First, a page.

Pages 36-37: Their real genius… // …to a hexadecagon…

BG: yay for pizza! YB: Indeed :)

Pages 38-39: There are two obvious questions… // First, calculate the height.

WM: I like the details on Archimedes’ estimate of pi and how it relates to finding areas of nonlinear figures. ( I also like that you cued the reader that he/she could skip the details on how the areas of the triangles were calculated.) YB: Thanks!

Pages 40-41: The second obvious question is… // The way we use integral calculus…

BG: nice using the word “limited” here. YB: Thanks!

RS: I think the joke about “limited sort of way” on page 41 is deflating. It seems to be saying to the naïve reader “we are closer, but we’ll never get there.” What about a different joke, such as “We’re almost to the limit of what we want to cover in this chapter!” YB: Hmmm… well, so far that’s one vote Yes and one vote No. Let’s see if there are any more votes :)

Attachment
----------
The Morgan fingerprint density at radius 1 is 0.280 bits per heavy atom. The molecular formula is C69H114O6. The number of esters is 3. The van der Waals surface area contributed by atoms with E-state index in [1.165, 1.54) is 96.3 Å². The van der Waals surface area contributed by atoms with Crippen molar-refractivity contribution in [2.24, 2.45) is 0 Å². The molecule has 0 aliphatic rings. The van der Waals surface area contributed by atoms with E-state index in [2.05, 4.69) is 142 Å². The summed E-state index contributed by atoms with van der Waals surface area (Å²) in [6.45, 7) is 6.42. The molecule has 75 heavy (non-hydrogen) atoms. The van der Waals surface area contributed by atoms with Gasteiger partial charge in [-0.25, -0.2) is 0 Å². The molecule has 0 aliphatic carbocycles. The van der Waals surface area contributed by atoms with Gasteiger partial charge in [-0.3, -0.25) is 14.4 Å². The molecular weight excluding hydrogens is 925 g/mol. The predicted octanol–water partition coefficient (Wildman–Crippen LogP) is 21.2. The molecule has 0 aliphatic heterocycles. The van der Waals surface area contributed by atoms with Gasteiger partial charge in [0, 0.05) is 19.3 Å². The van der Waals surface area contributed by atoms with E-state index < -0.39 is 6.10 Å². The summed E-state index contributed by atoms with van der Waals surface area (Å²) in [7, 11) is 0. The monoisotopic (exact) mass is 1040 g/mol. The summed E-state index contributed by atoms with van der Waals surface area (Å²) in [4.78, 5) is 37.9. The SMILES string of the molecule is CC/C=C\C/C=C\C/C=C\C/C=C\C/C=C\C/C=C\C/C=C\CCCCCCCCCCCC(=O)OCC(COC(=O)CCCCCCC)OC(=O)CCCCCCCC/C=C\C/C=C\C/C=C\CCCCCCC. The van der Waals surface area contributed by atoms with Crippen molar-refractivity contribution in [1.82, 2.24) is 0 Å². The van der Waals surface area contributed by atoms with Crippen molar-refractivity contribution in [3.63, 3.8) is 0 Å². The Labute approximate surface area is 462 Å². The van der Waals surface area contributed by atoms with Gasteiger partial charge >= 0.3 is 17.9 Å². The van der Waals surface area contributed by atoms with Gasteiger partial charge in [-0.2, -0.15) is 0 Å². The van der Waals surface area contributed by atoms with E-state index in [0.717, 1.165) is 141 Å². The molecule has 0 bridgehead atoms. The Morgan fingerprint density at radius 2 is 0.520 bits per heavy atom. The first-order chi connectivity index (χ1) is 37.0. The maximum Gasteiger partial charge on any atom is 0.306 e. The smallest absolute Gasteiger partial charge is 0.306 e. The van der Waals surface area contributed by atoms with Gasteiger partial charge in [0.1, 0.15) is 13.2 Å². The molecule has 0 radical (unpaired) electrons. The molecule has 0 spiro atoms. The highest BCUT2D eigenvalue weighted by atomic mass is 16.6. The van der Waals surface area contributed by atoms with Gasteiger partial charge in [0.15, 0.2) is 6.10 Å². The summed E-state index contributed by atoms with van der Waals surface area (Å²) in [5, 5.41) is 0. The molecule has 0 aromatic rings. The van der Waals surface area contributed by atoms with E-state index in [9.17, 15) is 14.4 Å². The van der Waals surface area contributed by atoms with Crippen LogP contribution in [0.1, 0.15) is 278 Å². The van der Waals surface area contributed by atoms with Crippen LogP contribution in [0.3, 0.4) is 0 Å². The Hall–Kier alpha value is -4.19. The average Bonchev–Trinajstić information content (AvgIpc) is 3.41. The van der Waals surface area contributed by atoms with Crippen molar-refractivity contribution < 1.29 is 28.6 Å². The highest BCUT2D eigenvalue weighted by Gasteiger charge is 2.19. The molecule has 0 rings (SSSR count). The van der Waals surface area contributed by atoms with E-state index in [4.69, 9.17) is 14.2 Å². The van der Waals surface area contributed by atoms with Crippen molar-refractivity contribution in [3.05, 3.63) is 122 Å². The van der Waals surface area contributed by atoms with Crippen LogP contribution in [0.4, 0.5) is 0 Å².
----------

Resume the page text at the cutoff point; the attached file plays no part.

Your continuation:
Page 42: Next we’ll tie everything together…

RS: On the last page of the chapter you reference the “standing on the shoulders of giants” quote. I think this is kind of an in-joke for people who know about this quote from Newton, and tracing it back to Bernard of Chartres. It’s a tremendously important concept for human progress and I think it deserves more than a reference. Like, maybe an asterisk and a small box referencing that? YB: We can reference this in the online page notes or maybe in the glossary entry for Newton, but we try not to include asterisks or boxed explanations. But thanks for the idea, and especially for the reference to Bernard of Chartres!

Quick links to Front matter, Back matter, and:
Part One: Ch 1: Introduction, Ch 2: Speed, Ch 3: Area, Ch 4: Fundamental theorem, Ch 5: Limits
Part Two: Ch 6: Derivatives, Ch 7: Toolkit, Ch 8: Extreme, Ch 9: Optimization, Ch 10: Economics
Part Three: Ch 11: Hard way, Ch 12: Easy way, Ch 13: Revisited, Ch 14: Physics, Ch 15: Conclusion